Great And Life Inspiring Quotes From The Legend Chinua AchebGreat And Life Inspiring Quotes From The Legend Chinua Achebee


Chinua Achebe (born 1930) is one of the foremost Nigerian novelists. His novels are primarily directed to an African audience, but their psychological insights have gained them universal acceptance.
A man of wisdom,honesty and integrity he was respected by all Nigerians. he lived a long and inspiring life showing us that if we put our heart sweat and hardwork in anything we do we will be successfull.
And in times where Nigerians look at all the doom and gloom around the country he was a bright light that showed us that we as a nation have a lot of diamonds in the rough
Here are some of his life inspiring quotes
  • “While we do our good works let us not forget that the real solution lies in a world in which charity will have become unnecessary.'
  • “If you don't like someone's story, write your own.”
  • “To me, being an intellectual doesn't mean knowing about intellectual issues; it means taking pleasure in them.”
  • “The white man is very clever. He came quietly and peaceably with his religion. We were amused at his foolishness and allowed him to stay. Now he has won our brothers, and our clan can no longer act like one. He has put a knife on the things that held us together and we have fallen apart.” ― Chinua Achebe,
  • “Nobody can teach me who I am. You can describe parts of me, but who I am - and what I need - is something I have to find out myself.”
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  • “One of the truest tests of integrity is its blunt refusal to be compromised. ”
  • “We cannot trample upon the humanity of others without devaluing our own. The Igbo, always practical, put it concretely in their proverb Onye ji onye n'ani ji onwe ya: "He who will hold another down in the mud must stay in the mud to keep him down.”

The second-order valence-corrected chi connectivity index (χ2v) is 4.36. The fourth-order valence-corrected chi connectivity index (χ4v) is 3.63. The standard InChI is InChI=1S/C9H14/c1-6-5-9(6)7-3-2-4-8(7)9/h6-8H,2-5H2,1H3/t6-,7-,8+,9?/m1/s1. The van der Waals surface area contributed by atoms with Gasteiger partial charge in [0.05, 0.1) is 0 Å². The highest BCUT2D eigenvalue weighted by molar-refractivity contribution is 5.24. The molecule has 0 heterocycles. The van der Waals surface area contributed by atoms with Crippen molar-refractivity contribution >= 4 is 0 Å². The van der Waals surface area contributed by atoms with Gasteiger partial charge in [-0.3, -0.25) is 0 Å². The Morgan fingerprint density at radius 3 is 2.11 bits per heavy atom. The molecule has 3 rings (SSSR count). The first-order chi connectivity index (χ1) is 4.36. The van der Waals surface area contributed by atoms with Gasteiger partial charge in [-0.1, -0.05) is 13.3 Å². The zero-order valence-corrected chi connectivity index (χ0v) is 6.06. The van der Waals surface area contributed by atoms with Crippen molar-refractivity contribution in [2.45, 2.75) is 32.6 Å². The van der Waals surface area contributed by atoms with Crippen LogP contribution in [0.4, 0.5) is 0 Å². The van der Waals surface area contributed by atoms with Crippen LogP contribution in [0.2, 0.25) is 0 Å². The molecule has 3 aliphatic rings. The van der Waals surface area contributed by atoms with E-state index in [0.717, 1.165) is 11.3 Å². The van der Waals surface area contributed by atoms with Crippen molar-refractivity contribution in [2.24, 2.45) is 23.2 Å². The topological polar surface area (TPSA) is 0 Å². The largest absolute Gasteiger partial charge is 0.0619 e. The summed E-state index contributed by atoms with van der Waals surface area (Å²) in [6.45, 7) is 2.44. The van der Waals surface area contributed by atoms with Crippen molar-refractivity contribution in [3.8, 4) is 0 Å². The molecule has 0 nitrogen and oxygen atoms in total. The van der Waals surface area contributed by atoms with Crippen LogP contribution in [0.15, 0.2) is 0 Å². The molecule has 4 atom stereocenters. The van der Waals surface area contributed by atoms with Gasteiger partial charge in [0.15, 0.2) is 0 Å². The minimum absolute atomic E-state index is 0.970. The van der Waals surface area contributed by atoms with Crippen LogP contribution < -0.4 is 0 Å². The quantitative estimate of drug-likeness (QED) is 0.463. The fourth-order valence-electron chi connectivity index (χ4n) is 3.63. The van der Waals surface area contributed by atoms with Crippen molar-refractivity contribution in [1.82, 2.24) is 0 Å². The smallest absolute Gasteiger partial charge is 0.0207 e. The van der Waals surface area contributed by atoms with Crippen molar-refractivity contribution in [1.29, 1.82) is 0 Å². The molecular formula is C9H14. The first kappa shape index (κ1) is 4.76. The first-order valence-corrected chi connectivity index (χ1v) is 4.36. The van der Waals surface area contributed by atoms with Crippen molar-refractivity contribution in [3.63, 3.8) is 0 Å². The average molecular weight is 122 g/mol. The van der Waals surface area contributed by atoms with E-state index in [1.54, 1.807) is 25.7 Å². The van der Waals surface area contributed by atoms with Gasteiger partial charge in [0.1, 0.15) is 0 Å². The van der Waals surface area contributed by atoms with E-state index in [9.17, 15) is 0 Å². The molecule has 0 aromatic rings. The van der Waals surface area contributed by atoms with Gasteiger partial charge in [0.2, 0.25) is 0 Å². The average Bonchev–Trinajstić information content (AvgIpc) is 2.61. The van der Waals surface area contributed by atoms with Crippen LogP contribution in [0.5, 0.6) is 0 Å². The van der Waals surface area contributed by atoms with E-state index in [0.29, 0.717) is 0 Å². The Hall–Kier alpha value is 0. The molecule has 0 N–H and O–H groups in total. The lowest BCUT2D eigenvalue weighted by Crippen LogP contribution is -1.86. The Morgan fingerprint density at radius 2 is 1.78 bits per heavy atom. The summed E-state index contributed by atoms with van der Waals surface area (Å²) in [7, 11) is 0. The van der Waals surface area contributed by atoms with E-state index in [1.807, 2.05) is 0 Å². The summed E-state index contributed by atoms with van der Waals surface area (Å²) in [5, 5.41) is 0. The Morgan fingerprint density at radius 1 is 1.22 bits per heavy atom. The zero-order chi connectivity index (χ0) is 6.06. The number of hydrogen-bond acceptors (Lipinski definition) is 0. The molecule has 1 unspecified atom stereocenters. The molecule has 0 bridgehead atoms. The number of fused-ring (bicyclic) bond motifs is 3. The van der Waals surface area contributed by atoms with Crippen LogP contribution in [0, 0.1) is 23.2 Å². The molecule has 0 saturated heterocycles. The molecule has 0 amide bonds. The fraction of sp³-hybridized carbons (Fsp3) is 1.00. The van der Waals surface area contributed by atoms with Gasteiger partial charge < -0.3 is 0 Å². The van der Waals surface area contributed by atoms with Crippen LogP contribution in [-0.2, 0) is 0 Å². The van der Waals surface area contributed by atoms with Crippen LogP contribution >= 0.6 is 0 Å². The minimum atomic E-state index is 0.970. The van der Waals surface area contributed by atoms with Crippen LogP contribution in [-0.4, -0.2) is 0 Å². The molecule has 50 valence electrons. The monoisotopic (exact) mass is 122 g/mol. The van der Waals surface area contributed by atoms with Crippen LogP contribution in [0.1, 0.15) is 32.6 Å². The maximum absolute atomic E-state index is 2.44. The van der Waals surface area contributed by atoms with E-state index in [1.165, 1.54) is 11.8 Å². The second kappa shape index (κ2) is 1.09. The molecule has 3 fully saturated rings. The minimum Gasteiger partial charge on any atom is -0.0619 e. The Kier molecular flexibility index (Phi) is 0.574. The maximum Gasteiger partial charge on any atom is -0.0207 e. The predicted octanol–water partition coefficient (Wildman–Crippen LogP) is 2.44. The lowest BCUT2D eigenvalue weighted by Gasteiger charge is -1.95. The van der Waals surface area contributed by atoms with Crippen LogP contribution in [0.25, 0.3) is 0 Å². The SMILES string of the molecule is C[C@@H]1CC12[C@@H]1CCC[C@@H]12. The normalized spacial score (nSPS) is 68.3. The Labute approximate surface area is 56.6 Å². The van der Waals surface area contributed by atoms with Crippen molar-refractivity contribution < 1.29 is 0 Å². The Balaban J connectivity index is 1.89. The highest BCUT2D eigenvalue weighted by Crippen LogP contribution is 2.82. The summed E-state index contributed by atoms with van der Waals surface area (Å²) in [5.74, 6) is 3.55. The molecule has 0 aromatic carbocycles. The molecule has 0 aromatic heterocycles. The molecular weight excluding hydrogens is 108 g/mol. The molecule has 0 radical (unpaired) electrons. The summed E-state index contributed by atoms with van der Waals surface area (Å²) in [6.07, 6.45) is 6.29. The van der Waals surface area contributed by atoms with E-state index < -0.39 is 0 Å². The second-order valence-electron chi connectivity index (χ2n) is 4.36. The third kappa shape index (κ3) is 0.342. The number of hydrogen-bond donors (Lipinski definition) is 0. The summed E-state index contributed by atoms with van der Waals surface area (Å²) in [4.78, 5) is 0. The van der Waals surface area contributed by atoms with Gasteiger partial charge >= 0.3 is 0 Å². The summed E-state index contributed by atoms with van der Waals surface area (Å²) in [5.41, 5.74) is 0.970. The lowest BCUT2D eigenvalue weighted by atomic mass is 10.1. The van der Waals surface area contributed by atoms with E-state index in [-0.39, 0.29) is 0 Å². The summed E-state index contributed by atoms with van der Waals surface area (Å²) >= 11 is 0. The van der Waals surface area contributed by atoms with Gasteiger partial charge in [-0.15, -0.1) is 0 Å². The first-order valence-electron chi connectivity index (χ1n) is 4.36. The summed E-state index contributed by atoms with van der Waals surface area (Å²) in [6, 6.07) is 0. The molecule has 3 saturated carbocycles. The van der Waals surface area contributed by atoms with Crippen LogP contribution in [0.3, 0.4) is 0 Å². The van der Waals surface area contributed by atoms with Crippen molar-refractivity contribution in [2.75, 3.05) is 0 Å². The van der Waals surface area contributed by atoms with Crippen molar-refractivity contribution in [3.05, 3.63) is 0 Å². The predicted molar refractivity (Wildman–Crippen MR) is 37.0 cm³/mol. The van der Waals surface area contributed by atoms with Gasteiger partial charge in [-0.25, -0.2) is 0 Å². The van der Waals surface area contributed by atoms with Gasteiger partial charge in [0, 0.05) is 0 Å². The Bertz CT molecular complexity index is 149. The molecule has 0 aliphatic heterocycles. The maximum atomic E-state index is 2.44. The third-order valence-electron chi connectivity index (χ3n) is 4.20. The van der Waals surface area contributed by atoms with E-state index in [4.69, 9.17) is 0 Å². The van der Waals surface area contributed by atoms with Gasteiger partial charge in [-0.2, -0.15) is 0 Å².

• “Charity . . . is the opium of the privileged.”
  • “There is no story that is not true, [...] The world has no end, and what is good among one people is an abomination with others.”
  • “Nobody can teach me who I am.”
  • “People create stories create people; or rather stories create people create stories.”
  • “My weapon is literature ”
  • “When suffering knocks at your door and you say there is no seat for him, he tells you not to worry because he has brought his own stool.” ― 
  • “Mr. Brown had thought of nothing but numbers. He should have known that the kingdom of God did not depend on large crowds. Our Lord Himself stressed the importance of fewness. Narrow is the way and few the number. To fill the Lord's holy temple with an idolatrous crowd clamoring for signs was a folly of everlasting consequence. Our Lord used the whip only once in His life - to drive the crowd away from His church.”
  • “Storytellers are a threat. They threaten all champions of control, they frighten usurpers of the right-to-freedom of the human spirit -- in state, in church or mosque, in party congress, in the university or wherever.”
  • “If I hold her hand she says, ‘Don’t touch!’ If I hold her foot she says ‘Don’t touch!’ But when I hold her waist-beads she pretends not to know.” ― 
  • “Oh, the most important thing about myself is that my life has been full of changes. Therefore, when I observe the world, I don’t expect to see it just like I was seeing the fellow who lives in the next room. There is this complexity which seems to me to be part of the meaning of existence and everything we value.”
  • “...when we are comfortable and inattentive, we run the risk of committing grave injustices absentmindedly.”